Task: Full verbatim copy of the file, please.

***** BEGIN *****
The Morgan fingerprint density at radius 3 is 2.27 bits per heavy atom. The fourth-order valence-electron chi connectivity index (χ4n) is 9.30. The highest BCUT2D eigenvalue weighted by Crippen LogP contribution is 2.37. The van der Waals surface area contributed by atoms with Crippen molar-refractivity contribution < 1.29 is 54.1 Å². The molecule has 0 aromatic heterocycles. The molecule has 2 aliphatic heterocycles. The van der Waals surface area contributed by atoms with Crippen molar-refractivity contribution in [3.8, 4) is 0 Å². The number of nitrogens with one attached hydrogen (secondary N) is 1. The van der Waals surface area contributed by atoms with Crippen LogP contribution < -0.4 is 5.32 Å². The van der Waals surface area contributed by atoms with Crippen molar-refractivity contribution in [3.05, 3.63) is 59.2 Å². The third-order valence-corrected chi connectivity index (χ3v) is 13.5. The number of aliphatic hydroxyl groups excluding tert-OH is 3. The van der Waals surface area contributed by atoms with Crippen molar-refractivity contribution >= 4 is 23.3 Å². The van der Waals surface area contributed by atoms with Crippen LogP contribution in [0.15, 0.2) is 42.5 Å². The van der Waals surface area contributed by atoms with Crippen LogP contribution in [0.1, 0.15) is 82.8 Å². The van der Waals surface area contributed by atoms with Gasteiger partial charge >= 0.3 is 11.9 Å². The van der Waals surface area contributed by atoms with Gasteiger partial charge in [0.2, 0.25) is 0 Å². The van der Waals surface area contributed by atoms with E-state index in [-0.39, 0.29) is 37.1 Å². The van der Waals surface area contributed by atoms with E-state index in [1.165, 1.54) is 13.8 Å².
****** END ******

The Morgan fingerprint density at radius 3 is 2.27 bits per heavy atom. The fourth-order valence-electron chi connectivity index (χ4n) is 9.30. The highest BCUT2D eigenvalue weighted by Crippen LogP contribution is 2.37. The van der Waals surface area contributed by atoms with Crippen molar-refractivity contribution < 1.29 is 54.1 Å². The molecule has 0 aromatic heterocycles. The molecule has 2 aliphatic heterocycles. The van der Waals surface area contributed by atoms with Crippen molar-refractivity contribution in [3.8, 4) is 0 Å². The number of nitrogens with one attached hydrogen (secondary N) is 1. The van der Waals surface area contributed by atoms with Crippen LogP contribution < -0.4 is 5.32 Å². The van der Waals surface area contributed by atoms with Crippen molar-refractivity contribution in [3.05, 3.63) is 59.2 Å². The third-order valence-corrected chi connectivity index (χ3v) is 13.5. The number of aliphatic hydroxyl groups excluding tert-OH is 3. The van der Waals surface area contributed by atoms with Crippen molar-refractivity contribution >= 4 is 23.3 Å². The van der Waals surface area contributed by atoms with Crippen LogP contribution in [0.15, 0.2) is 42.5 Å². The van der Waals surface area contributed by atoms with Crippen LogP contribution in [0.1, 0.15) is 82.8 Å². The van der Waals surface area contributed by atoms with Gasteiger partial charge >= 0.3 is 11.9 Å². The van der Waals surface area contributed by atoms with Gasteiger partial charge in [0.2, 0.25) is 0 Å². The van der Waals surface area contributed by atoms with E-state index in [-0.39, 0.29) is 37.1 Å². The van der Waals surface area contributed by atoms with E-state index in [1.165, 1.54) is 13.8 Å².